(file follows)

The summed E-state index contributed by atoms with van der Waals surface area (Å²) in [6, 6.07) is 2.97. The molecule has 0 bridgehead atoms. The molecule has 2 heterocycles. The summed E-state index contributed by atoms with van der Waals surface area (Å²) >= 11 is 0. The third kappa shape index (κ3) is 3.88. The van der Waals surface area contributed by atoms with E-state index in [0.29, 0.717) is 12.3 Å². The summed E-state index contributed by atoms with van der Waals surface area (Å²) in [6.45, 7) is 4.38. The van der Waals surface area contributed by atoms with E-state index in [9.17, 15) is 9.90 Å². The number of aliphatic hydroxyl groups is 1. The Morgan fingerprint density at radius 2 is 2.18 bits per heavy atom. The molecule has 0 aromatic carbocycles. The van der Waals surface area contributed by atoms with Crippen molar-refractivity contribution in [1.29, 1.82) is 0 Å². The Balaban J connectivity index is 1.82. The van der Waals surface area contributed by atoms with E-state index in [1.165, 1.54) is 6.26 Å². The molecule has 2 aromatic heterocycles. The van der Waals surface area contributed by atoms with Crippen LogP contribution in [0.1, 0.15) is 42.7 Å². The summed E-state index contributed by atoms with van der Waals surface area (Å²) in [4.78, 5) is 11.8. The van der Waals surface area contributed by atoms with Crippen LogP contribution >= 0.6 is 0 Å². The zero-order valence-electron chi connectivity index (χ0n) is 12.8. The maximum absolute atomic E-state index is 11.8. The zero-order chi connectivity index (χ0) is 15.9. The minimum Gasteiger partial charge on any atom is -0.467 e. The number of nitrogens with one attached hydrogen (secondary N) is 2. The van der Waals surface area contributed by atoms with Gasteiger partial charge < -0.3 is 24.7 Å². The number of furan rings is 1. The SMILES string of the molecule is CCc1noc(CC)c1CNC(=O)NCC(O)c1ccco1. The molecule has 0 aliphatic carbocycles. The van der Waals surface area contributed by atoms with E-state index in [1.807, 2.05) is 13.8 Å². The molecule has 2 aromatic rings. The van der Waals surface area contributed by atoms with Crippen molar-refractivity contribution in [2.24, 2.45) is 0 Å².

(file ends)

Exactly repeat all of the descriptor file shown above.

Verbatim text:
The summed E-state index contributed by atoms with van der Waals surface area (Å²) in [6, 6.07) is 2.97. The molecule has 0 bridgehead atoms. The molecule has 2 heterocycles. The summed E-state index contributed by atoms with van der Waals surface area (Å²) >= 11 is 0. The third kappa shape index (κ3) is 3.88. The van der Waals surface area contributed by atoms with E-state index in [0.29, 0.717) is 12.3 Å². The summed E-state index contributed by atoms with van der Waals surface area (Å²) in [6.45, 7) is 4.38. The van der Waals surface area contributed by atoms with E-state index in [9.17, 15) is 9.90 Å². The number of aliphatic hydroxyl groups is 1. The Morgan fingerprint density at radius 2 is 2.18 bits per heavy atom. The molecule has 0 aromatic carbocycles. The van der Waals surface area contributed by atoms with Crippen molar-refractivity contribution in [1.29, 1.82) is 0 Å². The Balaban J connectivity index is 1.82. The van der Waals surface area contributed by atoms with E-state index in [1.165, 1.54) is 6.26 Å². The molecule has 2 aromatic heterocycles. The van der Waals surface area contributed by atoms with Crippen LogP contribution in [0.1, 0.15) is 42.7 Å². The summed E-state index contributed by atoms with van der Waals surface area (Å²) in [4.78, 5) is 11.8. The van der Waals surface area contributed by atoms with Crippen LogP contribution >= 0.6 is 0 Å². The zero-order valence-electron chi connectivity index (χ0n) is 12.8. The maximum absolute atomic E-state index is 11.8. The zero-order chi connectivity index (χ0) is 15.9. The minimum Gasteiger partial charge on any atom is -0.467 e. The number of nitrogens with one attached hydrogen (secondary N) is 2. The van der Waals surface area contributed by atoms with Gasteiger partial charge < -0.3 is 24.7 Å². The number of furan rings is 1. The SMILES string of the molecule is CCc1noc(CC)c1CNC(=O)NCC(O)c1ccco1. The molecule has 0 aliphatic carbocycles. The van der Waals surface area contributed by atoms with E-state index in [1.807, 2.05) is 13.8 Å². The molecule has 2 aromatic rings. The van der Waals surface area contributed by atoms with Crippen molar-refractivity contribution in [2.24, 2.45) is 0 Å².